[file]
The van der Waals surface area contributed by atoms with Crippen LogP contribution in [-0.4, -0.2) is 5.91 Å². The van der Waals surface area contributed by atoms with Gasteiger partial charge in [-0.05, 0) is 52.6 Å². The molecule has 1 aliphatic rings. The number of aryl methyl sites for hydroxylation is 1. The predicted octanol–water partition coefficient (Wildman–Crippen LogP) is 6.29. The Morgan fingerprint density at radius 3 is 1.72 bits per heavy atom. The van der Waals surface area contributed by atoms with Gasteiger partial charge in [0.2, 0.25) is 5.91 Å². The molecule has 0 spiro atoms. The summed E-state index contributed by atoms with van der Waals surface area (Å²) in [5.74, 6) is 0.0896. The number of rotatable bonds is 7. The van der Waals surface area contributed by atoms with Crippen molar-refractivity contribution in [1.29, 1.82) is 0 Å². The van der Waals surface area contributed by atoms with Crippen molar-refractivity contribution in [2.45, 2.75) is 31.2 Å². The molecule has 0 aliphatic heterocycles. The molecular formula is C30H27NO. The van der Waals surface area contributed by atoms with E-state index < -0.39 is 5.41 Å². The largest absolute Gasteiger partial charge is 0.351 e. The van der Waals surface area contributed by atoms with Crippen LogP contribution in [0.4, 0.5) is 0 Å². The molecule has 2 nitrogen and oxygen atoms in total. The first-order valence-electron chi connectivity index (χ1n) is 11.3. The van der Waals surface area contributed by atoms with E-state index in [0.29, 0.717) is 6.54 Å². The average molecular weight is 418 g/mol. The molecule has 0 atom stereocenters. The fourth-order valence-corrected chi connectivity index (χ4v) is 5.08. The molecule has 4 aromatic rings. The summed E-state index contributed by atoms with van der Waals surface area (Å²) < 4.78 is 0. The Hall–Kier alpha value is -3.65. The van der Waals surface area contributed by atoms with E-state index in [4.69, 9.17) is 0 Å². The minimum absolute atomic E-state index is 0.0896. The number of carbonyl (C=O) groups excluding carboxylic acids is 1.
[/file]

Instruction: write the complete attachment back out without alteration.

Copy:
The van der Waals surface area contributed by atoms with Crippen LogP contribution in [-0.4, -0.2) is 5.91 Å². The van der Waals surface area contributed by atoms with Gasteiger partial charge in [-0.05, 0) is 52.6 Å². The molecule has 1 aliphatic rings. The number of aryl methyl sites for hydroxylation is 1. The predicted octanol–water partition coefficient (Wildman–Crippen LogP) is 6.29. The Morgan fingerprint density at radius 3 is 1.72 bits per heavy atom. The van der Waals surface area contributed by atoms with Gasteiger partial charge in [0.2, 0.25) is 5.91 Å². The molecule has 0 spiro atoms. The summed E-state index contributed by atoms with van der Waals surface area (Å²) in [5.74, 6) is 0.0896. The number of rotatable bonds is 7. The van der Waals surface area contributed by atoms with Crippen molar-refractivity contribution in [1.29, 1.82) is 0 Å². The van der Waals surface area contributed by atoms with Crippen molar-refractivity contribution in [2.45, 2.75) is 31.2 Å². The molecule has 0 aliphatic heterocycles. The molecular formula is C30H27NO. The van der Waals surface area contributed by atoms with E-state index < -0.39 is 5.41 Å². The largest absolute Gasteiger partial charge is 0.351 e. The van der Waals surface area contributed by atoms with Crippen LogP contribution in [0.4, 0.5) is 0 Å². The molecule has 2 nitrogen and oxygen atoms in total. The first-order valence-electron chi connectivity index (χ1n) is 11.3. The van der Waals surface area contributed by atoms with E-state index in [0.29, 0.717) is 6.54 Å². The average molecular weight is 418 g/mol. The molecule has 0 atom stereocenters. The fourth-order valence-corrected chi connectivity index (χ4v) is 5.08. The molecule has 4 aromatic rings. The summed E-state index contributed by atoms with van der Waals surface area (Å²) < 4.78 is 0. The Hall–Kier alpha value is -3.65. The van der Waals surface area contributed by atoms with E-state index in [4.69, 9.17) is 0 Å². The minimum absolute atomic E-state index is 0.0896. The number of carbonyl (C=O) groups excluding carboxylic acids is 1.